For thousands of years, women have participated in religious observance and worked to support religious institutions — often in greater numbers than men. Unfortunately, women in leadership roles have too often been discouraged, resisted or prohibited in all religious traditions.
Yet there was a time when women were some of the most central and powerful figures in religions around the world, even changing the course of entire nation’s histories through their leadership and resilience. Sometimes women pretended to be a man to obtain an education and even get high position in the religious institution.
Who were some of the women who helped shape modern religion?
1 – Pope Joan. Mystery of pregnant pope
For centuries, the Roman Catholic Church has tried to bury her story. But of all the legends suppressed by the Vatican over the years, this is one that refuses to go away. in In 2010, a film “Pope Joan” produced by Bernd Eichinger has brought to life the story of the only female pope.
And it is a pretty extraordinary story: a woman of devout faith disguises herself as a man to become a priest and is then elected pope.
Only when she gives birth in the street while in a procession in full papal regalia is her true identity revealed – after which, inevitably, she meets a grisly end. What is more, the legend has it that she was English.
Catholics have long been told there has only been one English pope – Adrian IV in the 1150s. But according to many medieval chronicles, John Anglicus – John the English – reigned from AD855 for two years, seven months and four days before the astonishing revelation that he was, in fact, a she called Joan.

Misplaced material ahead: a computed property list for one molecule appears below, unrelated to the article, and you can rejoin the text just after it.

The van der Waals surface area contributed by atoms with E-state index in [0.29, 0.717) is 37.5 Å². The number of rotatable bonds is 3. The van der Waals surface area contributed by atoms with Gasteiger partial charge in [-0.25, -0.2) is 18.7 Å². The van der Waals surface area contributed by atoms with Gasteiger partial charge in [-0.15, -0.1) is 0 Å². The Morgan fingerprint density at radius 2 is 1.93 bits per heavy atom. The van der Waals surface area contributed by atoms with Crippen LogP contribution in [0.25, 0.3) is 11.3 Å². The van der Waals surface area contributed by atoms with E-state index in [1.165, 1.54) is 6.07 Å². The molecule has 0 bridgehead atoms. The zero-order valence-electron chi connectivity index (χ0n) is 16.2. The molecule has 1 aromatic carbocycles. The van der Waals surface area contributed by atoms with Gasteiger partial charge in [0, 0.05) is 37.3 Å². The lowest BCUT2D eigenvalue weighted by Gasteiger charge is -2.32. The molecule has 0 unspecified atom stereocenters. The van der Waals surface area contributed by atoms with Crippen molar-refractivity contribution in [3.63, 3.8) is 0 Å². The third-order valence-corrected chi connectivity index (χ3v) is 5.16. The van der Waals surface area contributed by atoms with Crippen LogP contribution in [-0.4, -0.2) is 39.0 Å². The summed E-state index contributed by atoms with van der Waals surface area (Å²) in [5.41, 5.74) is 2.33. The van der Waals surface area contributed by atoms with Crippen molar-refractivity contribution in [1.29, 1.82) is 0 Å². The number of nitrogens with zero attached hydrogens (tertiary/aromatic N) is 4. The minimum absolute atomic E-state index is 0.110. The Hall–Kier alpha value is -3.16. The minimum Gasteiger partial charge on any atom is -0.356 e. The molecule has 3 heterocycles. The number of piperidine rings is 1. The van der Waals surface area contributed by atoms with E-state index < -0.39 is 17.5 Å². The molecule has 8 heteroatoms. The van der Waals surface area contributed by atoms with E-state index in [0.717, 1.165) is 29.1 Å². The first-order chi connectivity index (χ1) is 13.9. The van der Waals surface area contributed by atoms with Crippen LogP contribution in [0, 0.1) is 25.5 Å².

Many of the medieval Books Of Popes, the principal source for the history of the papacy during the Dark Ages, record the tale of a young girl born of English missionary parents.
Raised in Germany at Fulda – the final resting place of St Boniface, who had travelled there from his native Devon to convert pagans – it is said she was clever and spent all her time in the libraries Boniface had established.
They stoned the treacherous mother and child to death
When she was 12, she was told she could not continue her studies alongside the boys in her class, but had to marry and have children.
She refused and, donning a monk’s cowl and ankle-length tunic to pass herself off as a man, ran away in the company of what some chroniclers say was her teacher, others her lover.
They headed for Greece, a centre of learning, and Joan is said to have impressed all of Athens with her learning. By the 840s, she set off again – for Rome.
It was there that she caught the eye of Pope Leo IV, best remembered for building the defensive Leonine walls that still surround part of the Vatican.
Believing, like everyone else, that she was a man, he promoted her to his inner circle and, as he lay dying, recommended her as his successor.
Popes at that time were often elected by popular acclaim of Roman citizens and, thanks to Leo’s patronage, Joan got the nod.
By all accounts, she was a virtuous ruler, powerful orator and even found time to compose church music. Her downfall came when she became pregnant and ended up giving birth in a papal procession.
Some accounts say that a bishop in her entourage – possibly the father of her child – tried to convince the horrified crowds that this was an act of God, who had the power to allow men to have babies.
But the Romans were wilier than that and – depending on which chronicler you read – in their outrage they stoned the treacherous mother and her child to death, or tied her to the legs of a horse to be dragged through the streets of the city until she was dead.